Social Security is another source of retirement income. For retirement planning purposes, it is important that individuals take an active role in understanding how the Social Security system works and what it may provide during retirement. This includes becoming familiar with the eligibility requirements and the amount of retirement benefits actually paid to retirees.
An individual is eligible for Social Security retirement benefits if he or she has 40 "quarters of coverage." A quarter of coverage occurs when a person works during a calendar quarter and earns wages. The amount of the retirement benefit received is based on how long the individual has paid into Social Security and the amount of earnings obtained during that period.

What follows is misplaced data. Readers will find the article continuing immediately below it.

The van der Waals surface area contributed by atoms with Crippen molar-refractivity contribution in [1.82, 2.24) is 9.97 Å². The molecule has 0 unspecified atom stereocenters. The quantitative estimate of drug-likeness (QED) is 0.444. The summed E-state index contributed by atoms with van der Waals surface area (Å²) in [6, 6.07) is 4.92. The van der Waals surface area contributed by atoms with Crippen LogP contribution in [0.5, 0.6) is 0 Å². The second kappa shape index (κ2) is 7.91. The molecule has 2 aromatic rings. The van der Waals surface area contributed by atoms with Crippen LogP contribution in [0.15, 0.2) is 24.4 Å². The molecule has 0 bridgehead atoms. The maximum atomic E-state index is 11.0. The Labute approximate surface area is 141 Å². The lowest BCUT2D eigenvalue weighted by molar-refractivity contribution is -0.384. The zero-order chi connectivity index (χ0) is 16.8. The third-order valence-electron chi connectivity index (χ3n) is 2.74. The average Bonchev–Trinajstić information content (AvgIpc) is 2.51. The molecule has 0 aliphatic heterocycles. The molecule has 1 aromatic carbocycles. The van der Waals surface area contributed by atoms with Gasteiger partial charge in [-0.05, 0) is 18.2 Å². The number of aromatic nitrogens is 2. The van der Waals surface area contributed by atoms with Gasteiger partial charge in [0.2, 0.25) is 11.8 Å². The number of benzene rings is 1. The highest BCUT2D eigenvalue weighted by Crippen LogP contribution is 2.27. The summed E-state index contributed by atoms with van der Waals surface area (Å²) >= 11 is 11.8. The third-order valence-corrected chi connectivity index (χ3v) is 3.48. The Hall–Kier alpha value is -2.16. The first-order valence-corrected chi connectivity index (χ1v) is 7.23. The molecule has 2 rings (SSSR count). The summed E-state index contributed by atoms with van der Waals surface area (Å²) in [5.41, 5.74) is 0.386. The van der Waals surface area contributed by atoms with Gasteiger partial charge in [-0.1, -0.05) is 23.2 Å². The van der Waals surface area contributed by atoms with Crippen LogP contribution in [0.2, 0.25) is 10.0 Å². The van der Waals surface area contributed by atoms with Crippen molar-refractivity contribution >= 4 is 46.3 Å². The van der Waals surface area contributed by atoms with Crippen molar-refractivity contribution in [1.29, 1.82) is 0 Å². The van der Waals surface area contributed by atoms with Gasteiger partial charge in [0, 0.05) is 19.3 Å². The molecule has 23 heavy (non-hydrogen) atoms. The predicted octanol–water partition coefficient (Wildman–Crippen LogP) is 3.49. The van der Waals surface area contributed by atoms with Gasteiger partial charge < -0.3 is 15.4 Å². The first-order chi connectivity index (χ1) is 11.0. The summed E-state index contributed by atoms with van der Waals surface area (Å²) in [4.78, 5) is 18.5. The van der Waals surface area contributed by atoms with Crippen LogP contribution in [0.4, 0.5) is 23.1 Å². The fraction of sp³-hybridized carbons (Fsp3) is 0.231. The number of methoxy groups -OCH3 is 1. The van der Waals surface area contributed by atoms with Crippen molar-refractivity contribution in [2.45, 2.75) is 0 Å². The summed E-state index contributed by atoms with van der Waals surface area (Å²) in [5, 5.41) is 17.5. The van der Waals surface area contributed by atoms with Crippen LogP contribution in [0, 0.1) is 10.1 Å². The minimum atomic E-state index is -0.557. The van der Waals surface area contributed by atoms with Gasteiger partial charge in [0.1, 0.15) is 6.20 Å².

The maximum benefit a 65-year-old retiring in 2005 will receive is $1,939 per month, up from $1,825 in 2004. If an individual is 62 and wishes to receive benefits early, the maximum amount will be reduced. Given the maximum benefit amounts that are paid to retirees, it is easy to see why Social Security should only be considered a supplement to retirement income.
Getting "Personal" About Retirement Savings
Personal savings and personal investments represent an ever-growing part of retirement planning. In fact, these should be the largest sources of retirement income for retirees. The amount of savings needed - in addition to contributions at work - is expanding because the retirement benefits available through employer-sponsored plans and Social Security are decreasing.
Conceptually, types of assets for retirement investment can be broken down into two basic types: fixed income and equity. Each type of investment will play a role in the retirement planning process.